I say that cause of the logic associated with why naming would've been necessary.  It would be due to our need to work together on things, or need for someone's attention, and specifically that person's attention.  In a one family unit, or even two family unit, at any given time if another's attention was needed by a prehistoric man or woman, the chances are at that given moment only one or two others might be in the vicinity, so a simple grunt, or "Og, OG!!" would suffice.  No specific distinction would be necessary.  Only once at any given time on a frequent basis the condition was present (since if it was only here or there the condition was found it might not be enough to spark one to think "Hmmmm, this is annoying, I need to give them names" etc) , would there be a need for a long term call sign for specific individuals. 

But I'll actually already revise my own initial statement and throw in a possible third condition; which would be once our intellect started becoming creative and complex enough to have specialized abilities; to have things that as individuals we did differently or different levels of knowledge, experience and learning from one another etc.  The reason I throw that potential condition in there is because not only would the second condition above seem to be necessary; that at any given time enough had to be present where a simple "Og!!!" wouldn't yield the right person's attention, but it would also seem to need to matter that a specific person's attention would even be required!... Meaning, that the specific person, and only that person, would be the one who could attend to my needs.  If I tripped and hurt myself, and 10 people were around, I could shout "Og!!  OG!!!", and it would matter not to me who attended to me.  But if one of the 10 were experienced with ancient healing, I might want to ensure that it was their attention that was given.  So I would think that maybe this condition would need to be necessary as well; that we were at least advanced enough to have individual skills and knowledge that was distinctfully different than another's.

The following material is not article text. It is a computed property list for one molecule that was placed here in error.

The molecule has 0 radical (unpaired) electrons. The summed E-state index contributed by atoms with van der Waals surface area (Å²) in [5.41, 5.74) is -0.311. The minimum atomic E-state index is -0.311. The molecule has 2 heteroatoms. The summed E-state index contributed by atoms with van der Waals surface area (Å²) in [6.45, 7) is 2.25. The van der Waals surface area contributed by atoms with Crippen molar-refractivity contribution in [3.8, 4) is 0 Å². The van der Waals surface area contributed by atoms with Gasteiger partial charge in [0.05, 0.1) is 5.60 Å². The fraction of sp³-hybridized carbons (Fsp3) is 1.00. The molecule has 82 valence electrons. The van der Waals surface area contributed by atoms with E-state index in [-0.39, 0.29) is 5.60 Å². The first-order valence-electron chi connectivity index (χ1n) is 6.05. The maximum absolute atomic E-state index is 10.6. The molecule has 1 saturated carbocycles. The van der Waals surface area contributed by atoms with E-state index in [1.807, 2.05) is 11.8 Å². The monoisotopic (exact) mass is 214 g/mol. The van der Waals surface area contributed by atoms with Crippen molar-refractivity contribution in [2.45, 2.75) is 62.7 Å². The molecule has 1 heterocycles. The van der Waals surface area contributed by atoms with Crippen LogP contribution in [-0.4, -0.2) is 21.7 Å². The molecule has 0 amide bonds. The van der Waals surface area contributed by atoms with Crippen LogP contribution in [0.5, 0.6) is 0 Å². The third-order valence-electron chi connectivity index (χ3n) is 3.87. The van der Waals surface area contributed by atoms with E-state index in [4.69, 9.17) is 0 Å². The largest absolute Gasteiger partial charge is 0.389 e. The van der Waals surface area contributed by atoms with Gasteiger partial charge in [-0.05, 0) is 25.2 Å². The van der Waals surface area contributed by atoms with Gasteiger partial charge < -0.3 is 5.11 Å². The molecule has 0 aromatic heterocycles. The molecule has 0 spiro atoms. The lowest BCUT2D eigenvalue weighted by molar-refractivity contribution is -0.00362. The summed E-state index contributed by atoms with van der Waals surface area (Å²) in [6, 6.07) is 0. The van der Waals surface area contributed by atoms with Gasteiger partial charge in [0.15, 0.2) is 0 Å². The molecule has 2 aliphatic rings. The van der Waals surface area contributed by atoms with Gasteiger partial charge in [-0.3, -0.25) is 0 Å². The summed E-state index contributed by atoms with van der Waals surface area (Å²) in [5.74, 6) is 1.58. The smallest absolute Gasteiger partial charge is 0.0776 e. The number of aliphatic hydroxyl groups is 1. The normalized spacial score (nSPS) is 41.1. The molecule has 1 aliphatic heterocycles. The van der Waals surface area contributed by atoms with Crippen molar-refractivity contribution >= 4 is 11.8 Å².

So at whatever point in time the first 2, and possibly all 3 conditions were present on a frequent enough basis, is where I'd consider the need for names to have begun.

But again, the only real right answer is "We have no friggin idea!" IAMREALITY, Tue, 28th Jun 2016